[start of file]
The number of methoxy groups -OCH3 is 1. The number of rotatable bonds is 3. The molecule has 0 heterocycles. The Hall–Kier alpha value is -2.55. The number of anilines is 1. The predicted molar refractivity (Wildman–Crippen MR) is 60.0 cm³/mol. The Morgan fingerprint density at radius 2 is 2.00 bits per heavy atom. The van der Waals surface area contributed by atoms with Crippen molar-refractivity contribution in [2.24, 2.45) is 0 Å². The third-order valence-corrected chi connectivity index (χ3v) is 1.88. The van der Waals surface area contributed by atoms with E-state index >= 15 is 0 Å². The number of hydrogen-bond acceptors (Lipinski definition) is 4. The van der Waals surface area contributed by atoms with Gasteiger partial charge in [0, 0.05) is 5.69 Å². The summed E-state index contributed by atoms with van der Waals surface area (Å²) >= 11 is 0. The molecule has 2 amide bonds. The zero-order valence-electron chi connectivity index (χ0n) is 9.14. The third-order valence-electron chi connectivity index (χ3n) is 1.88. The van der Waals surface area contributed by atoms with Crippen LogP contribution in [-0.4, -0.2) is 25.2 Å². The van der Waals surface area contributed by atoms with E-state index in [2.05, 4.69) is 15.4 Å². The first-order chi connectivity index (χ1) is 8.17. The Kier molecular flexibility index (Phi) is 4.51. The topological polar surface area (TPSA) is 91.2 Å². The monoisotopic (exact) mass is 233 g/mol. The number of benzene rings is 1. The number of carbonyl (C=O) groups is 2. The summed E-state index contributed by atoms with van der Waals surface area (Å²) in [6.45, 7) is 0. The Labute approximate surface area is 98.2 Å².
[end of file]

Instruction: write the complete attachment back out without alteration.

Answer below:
The number of methoxy groups -OCH3 is 1. The number of rotatable bonds is 3. The molecule has 0 heterocycles. The Hall–Kier alpha value is -2.55. The number of anilines is 1. The predicted molar refractivity (Wildman–Crippen MR) is 60.0 cm³/mol. The Morgan fingerprint density at radius 2 is 2.00 bits per heavy atom. The van der Waals surface area contributed by atoms with Crippen molar-refractivity contribution in [2.24, 2.45) is 0 Å². The third-order valence-corrected chi connectivity index (χ3v) is 1.88. The van der Waals surface area contributed by atoms with E-state index >= 15 is 0 Å². The number of hydrogen-bond acceptors (Lipinski definition) is 4. The van der Waals surface area contributed by atoms with Gasteiger partial charge in [0, 0.05) is 5.69 Å². The summed E-state index contributed by atoms with van der Waals surface area (Å²) >= 11 is 0. The molecule has 2 amide bonds. The zero-order valence-electron chi connectivity index (χ0n) is 9.14. The third-order valence-electron chi connectivity index (χ3n) is 1.88. The van der Waals surface area contributed by atoms with Crippen LogP contribution in [-0.4, -0.2) is 25.2 Å². The van der Waals surface area contributed by atoms with E-state index in [2.05, 4.69) is 15.4 Å². The first-order chi connectivity index (χ1) is 8.17. The Kier molecular flexibility index (Phi) is 4.51. The topological polar surface area (TPSA) is 91.2 Å². The monoisotopic (exact) mass is 233 g/mol. The number of benzene rings is 1. The number of carbonyl (C=O) groups is 2. The summed E-state index contributed by atoms with van der Waals surface area (Å²) in [6.45, 7) is 0. The Labute approximate surface area is 98.2 Å².